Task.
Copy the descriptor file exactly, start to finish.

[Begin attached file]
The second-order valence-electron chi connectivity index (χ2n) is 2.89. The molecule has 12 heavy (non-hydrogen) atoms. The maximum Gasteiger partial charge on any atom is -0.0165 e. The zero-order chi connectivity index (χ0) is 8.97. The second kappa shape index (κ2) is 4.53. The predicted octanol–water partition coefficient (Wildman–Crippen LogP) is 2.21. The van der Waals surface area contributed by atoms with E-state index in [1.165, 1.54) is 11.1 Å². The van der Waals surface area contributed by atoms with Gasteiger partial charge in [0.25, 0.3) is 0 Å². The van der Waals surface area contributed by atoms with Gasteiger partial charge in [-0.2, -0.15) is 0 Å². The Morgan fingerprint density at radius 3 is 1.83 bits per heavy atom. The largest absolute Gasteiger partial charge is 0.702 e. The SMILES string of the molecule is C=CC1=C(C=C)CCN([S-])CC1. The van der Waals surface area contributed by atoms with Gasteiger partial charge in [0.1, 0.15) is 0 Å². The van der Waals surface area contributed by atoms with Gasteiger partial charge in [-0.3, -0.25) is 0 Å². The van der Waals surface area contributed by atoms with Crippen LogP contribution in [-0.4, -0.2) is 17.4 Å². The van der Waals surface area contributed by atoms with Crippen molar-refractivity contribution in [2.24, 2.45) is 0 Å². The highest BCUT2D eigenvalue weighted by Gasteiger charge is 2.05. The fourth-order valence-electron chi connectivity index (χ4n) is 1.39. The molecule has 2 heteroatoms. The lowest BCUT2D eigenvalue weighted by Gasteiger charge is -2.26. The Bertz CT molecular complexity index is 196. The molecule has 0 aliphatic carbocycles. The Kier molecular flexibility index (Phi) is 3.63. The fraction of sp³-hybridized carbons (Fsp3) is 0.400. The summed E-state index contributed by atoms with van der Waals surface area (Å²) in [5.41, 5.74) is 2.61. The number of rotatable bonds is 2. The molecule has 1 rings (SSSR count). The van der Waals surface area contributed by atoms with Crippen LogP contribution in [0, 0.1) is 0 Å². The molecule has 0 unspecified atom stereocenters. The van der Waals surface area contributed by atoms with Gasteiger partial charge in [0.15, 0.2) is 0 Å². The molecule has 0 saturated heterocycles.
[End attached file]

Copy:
The second-order valence-electron chi connectivity index (χ2n) is 2.89. The molecule has 12 heavy (non-hydrogen) atoms. The maximum Gasteiger partial charge on any atom is -0.0165 e. The zero-order chi connectivity index (χ0) is 8.97. The second kappa shape index (κ2) is 4.53. The predicted octanol–water partition coefficient (Wildman–Crippen LogP) is 2.21. The van der Waals surface area contributed by atoms with E-state index in [1.165, 1.54) is 11.1 Å². The van der Waals surface area contributed by atoms with Gasteiger partial charge in [0.25, 0.3) is 0 Å². The van der Waals surface area contributed by atoms with Gasteiger partial charge in [-0.2, -0.15) is 0 Å². The Morgan fingerprint density at radius 3 is 1.83 bits per heavy atom. The largest absolute Gasteiger partial charge is 0.702 e. The SMILES string of the molecule is C=CC1=C(C=C)CCN([S-])CC1. The van der Waals surface area contributed by atoms with Gasteiger partial charge in [0.1, 0.15) is 0 Å². The van der Waals surface area contributed by atoms with Gasteiger partial charge in [-0.3, -0.25) is 0 Å². The van der Waals surface area contributed by atoms with Crippen LogP contribution in [-0.4, -0.2) is 17.4 Å². The van der Waals surface area contributed by atoms with Crippen molar-refractivity contribution in [2.24, 2.45) is 0 Å². The highest BCUT2D eigenvalue weighted by Gasteiger charge is 2.05. The fourth-order valence-electron chi connectivity index (χ4n) is 1.39. The molecule has 2 heteroatoms. The lowest BCUT2D eigenvalue weighted by Gasteiger charge is -2.26. The Bertz CT molecular complexity index is 196. The molecule has 0 aliphatic carbocycles. The Kier molecular flexibility index (Phi) is 3.63. The fraction of sp³-hybridized carbons (Fsp3) is 0.400. The summed E-state index contributed by atoms with van der Waals surface area (Å²) in [5.41, 5.74) is 2.61. The number of rotatable bonds is 2. The molecule has 1 rings (SSSR count). The van der Waals surface area contributed by atoms with Crippen LogP contribution in [0, 0.1) is 0 Å². The molecule has 0 unspecified atom stereocenters. The van der Waals surface area contributed by atoms with Gasteiger partial charge in [0.15, 0.2) is 0 Å². The molecule has 0 saturated heterocycles.